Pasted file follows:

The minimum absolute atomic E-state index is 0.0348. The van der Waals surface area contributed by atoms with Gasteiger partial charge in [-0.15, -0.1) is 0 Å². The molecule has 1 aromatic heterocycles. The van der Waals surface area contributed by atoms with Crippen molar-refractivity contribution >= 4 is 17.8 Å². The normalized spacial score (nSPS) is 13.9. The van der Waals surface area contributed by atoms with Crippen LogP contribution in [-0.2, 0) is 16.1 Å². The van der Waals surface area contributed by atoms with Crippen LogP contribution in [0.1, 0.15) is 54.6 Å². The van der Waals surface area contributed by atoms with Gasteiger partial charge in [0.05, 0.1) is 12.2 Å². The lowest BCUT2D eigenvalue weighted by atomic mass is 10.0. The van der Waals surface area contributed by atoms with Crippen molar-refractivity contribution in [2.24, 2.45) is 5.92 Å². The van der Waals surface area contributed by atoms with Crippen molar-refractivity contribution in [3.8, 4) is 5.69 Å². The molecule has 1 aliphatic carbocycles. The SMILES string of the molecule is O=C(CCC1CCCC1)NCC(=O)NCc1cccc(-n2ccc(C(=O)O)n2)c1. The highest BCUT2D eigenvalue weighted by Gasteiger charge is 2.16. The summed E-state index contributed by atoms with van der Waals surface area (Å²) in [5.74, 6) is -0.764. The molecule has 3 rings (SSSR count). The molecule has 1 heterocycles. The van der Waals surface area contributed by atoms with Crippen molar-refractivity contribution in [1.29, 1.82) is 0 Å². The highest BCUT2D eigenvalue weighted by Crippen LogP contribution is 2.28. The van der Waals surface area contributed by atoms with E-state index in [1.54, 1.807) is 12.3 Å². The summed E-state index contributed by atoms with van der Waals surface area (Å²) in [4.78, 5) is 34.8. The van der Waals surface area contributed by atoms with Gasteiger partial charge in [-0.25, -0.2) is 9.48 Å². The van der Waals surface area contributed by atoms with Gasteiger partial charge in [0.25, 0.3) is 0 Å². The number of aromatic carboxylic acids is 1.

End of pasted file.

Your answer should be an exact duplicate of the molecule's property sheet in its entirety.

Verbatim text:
The minimum absolute atomic E-state index is 0.0348. The van der Waals surface area contributed by atoms with Gasteiger partial charge in [-0.15, -0.1) is 0 Å². The molecule has 1 aromatic heterocycles. The van der Waals surface area contributed by atoms with Crippen molar-refractivity contribution >= 4 is 17.8 Å². The normalized spacial score (nSPS) is 13.9. The van der Waals surface area contributed by atoms with Crippen LogP contribution in [-0.2, 0) is 16.1 Å². The van der Waals surface area contributed by atoms with Crippen LogP contribution in [0.1, 0.15) is 54.6 Å². The van der Waals surface area contributed by atoms with Gasteiger partial charge in [0.05, 0.1) is 12.2 Å². The lowest BCUT2D eigenvalue weighted by atomic mass is 10.0. The van der Waals surface area contributed by atoms with Crippen molar-refractivity contribution in [2.24, 2.45) is 5.92 Å². The van der Waals surface area contributed by atoms with Crippen molar-refractivity contribution in [3.8, 4) is 5.69 Å². The molecule has 1 aliphatic carbocycles. The SMILES string of the molecule is O=C(CCC1CCCC1)NCC(=O)NCc1cccc(-n2ccc(C(=O)O)n2)c1. The highest BCUT2D eigenvalue weighted by Gasteiger charge is 2.16. The summed E-state index contributed by atoms with van der Waals surface area (Å²) in [5.74, 6) is -0.764. The molecule has 3 rings (SSSR count). The molecule has 1 heterocycles. The van der Waals surface area contributed by atoms with Crippen molar-refractivity contribution in [1.29, 1.82) is 0 Å². The highest BCUT2D eigenvalue weighted by Crippen LogP contribution is 2.28. The van der Waals surface area contributed by atoms with E-state index in [1.54, 1.807) is 12.3 Å². The summed E-state index contributed by atoms with van der Waals surface area (Å²) in [4.78, 5) is 34.8. The van der Waals surface area contributed by atoms with Gasteiger partial charge in [-0.25, -0.2) is 9.48 Å². The van der Waals surface area contributed by atoms with Gasteiger partial charge in [0.25, 0.3) is 0 Å². The number of aromatic carboxylic acids is 1.